Wednesday, May 28, 2014

Thank You Dr. Andrews

Dr. James Andrews released a position paper on the sudden rise of Tommy John surgery.
He boiled it down to one thing. Over use of the pitching arm when these professionals were adolescent amateurs.
He said that these kids need rest, proper nutrition and hydration. He stressed rest the most.
But as long as money is involved, overbearing Little League dads and coaches will work these poor kids to a future Tommy John surgery, all because of ego.
Dad wants to brag and boast, "My kid is the best pitcher around." Dad sees dollar signs in his eyes.
Coach thinks, "I'm coaching the best pitcher around. He's making me look good. I can get a better job through him!"
Meanwhile, they are overlooking the childs future or the needs of the child. It's all about self gratification through the child.
Money has changed the climate of sports the last twenty, twent five years. When I was a kid, you just played. You played other sports. You were allowed to be a kid.
Now these kids are subjected to year round travel ball, school ball, pitching camps, private coaching sessions with a pitching coach.
Where is the proper rest time in all this? I think it leads to burnout.
You can only throw and pitch so much.
A selected few get drafted. Very few get to the big leagues. It's cutthroat and competitive to make it. You have to stand out and make yourself stand out. How? Light up the radar gun. Throw a very sharp curveball.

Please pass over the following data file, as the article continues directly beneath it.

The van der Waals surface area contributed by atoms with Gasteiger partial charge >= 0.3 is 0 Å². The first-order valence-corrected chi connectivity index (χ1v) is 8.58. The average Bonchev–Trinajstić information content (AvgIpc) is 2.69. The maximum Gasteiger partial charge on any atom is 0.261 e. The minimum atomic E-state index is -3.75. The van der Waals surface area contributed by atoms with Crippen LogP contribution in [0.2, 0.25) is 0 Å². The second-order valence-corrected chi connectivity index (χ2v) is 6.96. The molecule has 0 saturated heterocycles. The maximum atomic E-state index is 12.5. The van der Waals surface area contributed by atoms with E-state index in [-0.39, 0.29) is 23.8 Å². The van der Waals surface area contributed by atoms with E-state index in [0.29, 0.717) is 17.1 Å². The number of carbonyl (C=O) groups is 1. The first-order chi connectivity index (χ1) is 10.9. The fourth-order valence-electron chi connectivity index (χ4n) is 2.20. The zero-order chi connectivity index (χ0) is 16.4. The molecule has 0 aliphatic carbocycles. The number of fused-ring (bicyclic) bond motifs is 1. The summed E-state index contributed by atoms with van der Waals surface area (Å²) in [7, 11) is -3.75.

Dr. Andrews paper mentions one shouldn't throw to light up the radar gun. Be crafty and selective of your pitches. Be a pitcher, not a thrower.
Yes we all get excited when a pitcher blows a 100 mph fastball to strike someone out. Remember Barry Zito's nasty curveball? Throw too many fastballs and curveballs and  you're gonna be on the operating table very soon.
I hope Little League dads and coaches will take the time to read the paper. It reminds me of something I read years ago. An expert orthopedic surgeon was trying to tell some overbearing parents about how to prevent their son from having to go through surgery again. He mentioned he had written books and paper about the prevention of surgery. The parents said, "We don't care about that. We're not here to talk about books. How soon can you get our son back to the pitchers mound?"
The doctor told the interviewer that most parents just don't get it.

No comments:

Post a Comment